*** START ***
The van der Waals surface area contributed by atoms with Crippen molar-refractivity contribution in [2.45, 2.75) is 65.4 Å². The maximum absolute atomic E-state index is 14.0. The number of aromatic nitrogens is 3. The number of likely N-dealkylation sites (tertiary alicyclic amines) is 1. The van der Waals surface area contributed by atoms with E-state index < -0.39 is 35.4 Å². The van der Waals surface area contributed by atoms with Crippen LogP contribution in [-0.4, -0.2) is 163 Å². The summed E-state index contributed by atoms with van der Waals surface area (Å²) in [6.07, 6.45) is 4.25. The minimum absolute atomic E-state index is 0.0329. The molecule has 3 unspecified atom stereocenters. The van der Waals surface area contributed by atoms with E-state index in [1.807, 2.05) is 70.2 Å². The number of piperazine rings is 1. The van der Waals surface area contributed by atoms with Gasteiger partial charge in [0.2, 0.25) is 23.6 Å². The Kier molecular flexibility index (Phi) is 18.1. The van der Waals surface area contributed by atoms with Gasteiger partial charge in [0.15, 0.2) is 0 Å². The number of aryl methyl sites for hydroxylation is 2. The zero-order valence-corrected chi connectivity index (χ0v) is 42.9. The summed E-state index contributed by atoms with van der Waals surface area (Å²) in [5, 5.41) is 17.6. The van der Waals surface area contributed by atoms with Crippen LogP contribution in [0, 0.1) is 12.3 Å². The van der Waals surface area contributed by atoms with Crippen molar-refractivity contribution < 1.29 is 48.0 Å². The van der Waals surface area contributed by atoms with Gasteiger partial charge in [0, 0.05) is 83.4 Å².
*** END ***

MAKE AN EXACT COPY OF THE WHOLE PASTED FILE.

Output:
The van der Waals surface area contributed by atoms with Crippen molar-refractivity contribution in [2.45, 2.75) is 65.4 Å². The maximum absolute atomic E-state index is 14.0. The number of aromatic nitrogens is 3. The number of likely N-dealkylation sites (tertiary alicyclic amines) is 1. The van der Waals surface area contributed by atoms with E-state index < -0.39 is 35.4 Å². The van der Waals surface area contributed by atoms with Crippen LogP contribution in [-0.4, -0.2) is 163 Å². The summed E-state index contributed by atoms with van der Waals surface area (Å²) in [6.07, 6.45) is 4.25. The minimum absolute atomic E-state index is 0.0329. The molecule has 3 unspecified atom stereocenters. The van der Waals surface area contributed by atoms with E-state index in [1.807, 2.05) is 70.2 Å². The number of piperazine rings is 1. The van der Waals surface area contributed by atoms with Gasteiger partial charge in [0.2, 0.25) is 23.6 Å². The Kier molecular flexibility index (Phi) is 18.1. The van der Waals surface area contributed by atoms with Gasteiger partial charge in [0.15, 0.2) is 0 Å². The number of aryl methyl sites for hydroxylation is 2. The zero-order valence-corrected chi connectivity index (χ0v) is 42.9. The summed E-state index contributed by atoms with van der Waals surface area (Å²) in [5, 5.41) is 17.6. The van der Waals surface area contributed by atoms with Crippen LogP contribution in [0, 0.1) is 12.3 Å². The van der Waals surface area contributed by atoms with Crippen molar-refractivity contribution < 1.29 is 48.0 Å². The van der Waals surface area contributed by atoms with Gasteiger partial charge in [0, 0.05) is 83.4 Å².